With two weeks to go until their official merger date, the International Tire & Rubber Association and the Tire Association of North America have announced that their joint organization will be known as TIA - the Tire Industry Association.
During a June 17 press conference in Akron, TANA Executive Vice President Ross Kogel, flanked by TANA President Steve Disney and ITRA President Tom Raben, unveiled the new name and logo for the combined organization. The two associations officially are scheduled to merge July 1-an endeavor that Mr. Kogel said is going so well that ``internally, operationally and mentally we've already merged. I don't think there's anything that we can't do together.''
The new association name, which the incoming TIA board of directors agreed upon May 6, was chosen because of its inclusive nature and simplicity.
``Tire Industry Association represents all geographies by specifying none,'' TANA President Steve Disney said. ``Past names of our respective organizations have mentioned specific geographies and included the geographic terms `international,' `national' and `North America.' By not identifying any specific region, we are inclusive of all.''
Mr. Raben, noting that both TANA and ITRA have undergone a cumulative five name changes in the past six to seven years, said the groups wanted to brand the TIA name in the hopes of representing all the segments of the tire industry.
The groups chose a name that is easy to remember, Mr. Disney said, because ``people need to know who we are and what we're all about.'' Mr. Kogel added that TIA will focus on reaching out to consumers, and therefore the name needed to be identifiable to them as well.
Mr. Disney will become TIA's first president July 1 and will serve in that capacity until the Specialty Equipment Market Association /International Tire Expo (ITE) show takes place Nov. 5-8 in Las Vegas, at which time Mr. Raben will take over as TIA president.
The combined association-with a membership of approximately 4,800-will continue to have offices in Reston, Va., and Louisville, Ky. TIA has been incorporated in Louisville, where ITRA has been based, due to Kentucky laws that require a merged organization to be incorporated in that state, Mr. Raben explained.
Since the two groups first announced their merger plans at the 2001 SEMA/ITE show, both have undergone major changes in finances and personnel. Twenty-four ITRA/TANA staff members and consultants entered the merger period; today there are 17, according to Mr. Kogel.
The estimated legal and financial costs of the union are $70,000 in the period ending June 30 and $130,000 overall, he said. TIA's financial situation is sound, Mr. Disney said, though from an operations standpoint the association is under more duress. But, he said the group has no minimum membership requirements.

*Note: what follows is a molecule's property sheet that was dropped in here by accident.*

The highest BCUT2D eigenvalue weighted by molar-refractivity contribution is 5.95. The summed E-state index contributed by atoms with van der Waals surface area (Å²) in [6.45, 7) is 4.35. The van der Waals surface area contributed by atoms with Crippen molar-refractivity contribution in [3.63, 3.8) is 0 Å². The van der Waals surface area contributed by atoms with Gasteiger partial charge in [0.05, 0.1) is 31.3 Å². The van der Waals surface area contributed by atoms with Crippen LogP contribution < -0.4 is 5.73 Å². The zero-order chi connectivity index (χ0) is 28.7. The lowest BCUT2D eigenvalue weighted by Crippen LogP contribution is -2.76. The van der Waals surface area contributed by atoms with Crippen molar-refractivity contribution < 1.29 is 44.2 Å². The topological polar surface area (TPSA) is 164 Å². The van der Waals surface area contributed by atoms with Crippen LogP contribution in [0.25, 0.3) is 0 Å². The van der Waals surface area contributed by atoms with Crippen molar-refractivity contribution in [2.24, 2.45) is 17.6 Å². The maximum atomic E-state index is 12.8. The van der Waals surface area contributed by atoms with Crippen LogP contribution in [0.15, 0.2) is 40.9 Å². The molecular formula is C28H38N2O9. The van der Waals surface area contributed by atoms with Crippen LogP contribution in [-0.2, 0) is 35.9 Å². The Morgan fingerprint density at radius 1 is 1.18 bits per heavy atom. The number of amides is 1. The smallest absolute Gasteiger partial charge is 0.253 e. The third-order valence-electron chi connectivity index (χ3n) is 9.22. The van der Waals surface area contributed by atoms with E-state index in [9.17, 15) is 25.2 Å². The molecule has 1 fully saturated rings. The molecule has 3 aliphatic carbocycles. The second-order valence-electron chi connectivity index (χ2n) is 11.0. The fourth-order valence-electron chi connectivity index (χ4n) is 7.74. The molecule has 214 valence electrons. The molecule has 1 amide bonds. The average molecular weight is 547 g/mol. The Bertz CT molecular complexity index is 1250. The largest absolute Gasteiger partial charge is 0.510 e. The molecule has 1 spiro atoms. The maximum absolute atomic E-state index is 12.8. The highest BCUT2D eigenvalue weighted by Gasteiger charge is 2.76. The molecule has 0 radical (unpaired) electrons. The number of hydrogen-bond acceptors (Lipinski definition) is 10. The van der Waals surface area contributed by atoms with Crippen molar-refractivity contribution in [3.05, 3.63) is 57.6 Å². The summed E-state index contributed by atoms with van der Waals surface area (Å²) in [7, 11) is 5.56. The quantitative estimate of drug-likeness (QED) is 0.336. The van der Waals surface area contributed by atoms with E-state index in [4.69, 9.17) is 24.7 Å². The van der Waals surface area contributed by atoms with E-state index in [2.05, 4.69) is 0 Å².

Dues for TIA will range from $100 to $3,000 depending on the size of the member business, Mr. Kogel said. For members experiencing a dues increase, TIA will allow those members during the first year to pay only half of the difference between the old dues rate and the new one.
Thus, as another cost of the merger, the new association will give back more than $725,000 to the members in the first year to ensure members do not drop their memberships, he explained.
According to the associations, TIA is facing the loss of 300 dues-paying members-companies and individuals that will not be renewing one of the two memberships they held in both organizations. Based on an average annual dues cost of $333 per member, Mr. Kogel estimated the loss in revenue could hit nearly $100,000.
When asked if the associations had lost any members due to the merger, Mr. Kogel said that an overwhelming majority on the TANA side voted 821-17 to approve the merger. He noted that those numbers are identical to the dues renewal rate.
On the retreading end, Mr. Raben said the retread portion of the industry will be represented even better by TIA as shown by the recent formation of a retread council.
``We see (retreading) membership and the interests of that membership not being diminished in any way by this merger,'' he said.
At Tire Business' June 20 press time, TIA's board of directors were meeting for the first time in Pinehurst, N.C. Topics slated for discussion at the meeting included:
* Implementing a structure for elections to the board of directors;
* A full review of current ITRA and TANA benefits, services and publications;
* The implementation of a membership plan;
* Approval of a long-term plan specifically for the tire and rubber recycling segment of the association;
* Training and education;
* Government relations; and
* Discussion of the industry's public advocacy efforts.
The group also plans to develop a long-term strategic plan that defines specific goals for the future of the tire industry's volunteer efforts. Those undoubtedly will include publicly promoting the products and services the tire industry sells, according to Mr. Disney, noting that ``without developing respect for our products and services, we cannot thrive.''
Mr. Kogel emphasized that the industry needs a combined association to step out and address negative publicity surrounding tires. ``The tire industry is getting an unfair rap in the media,'' he said. ``Tires are one of the safest and highest quality products, but consumers don't see it as such.''
Tire Business Editor Dave Zielasko contributed to this report.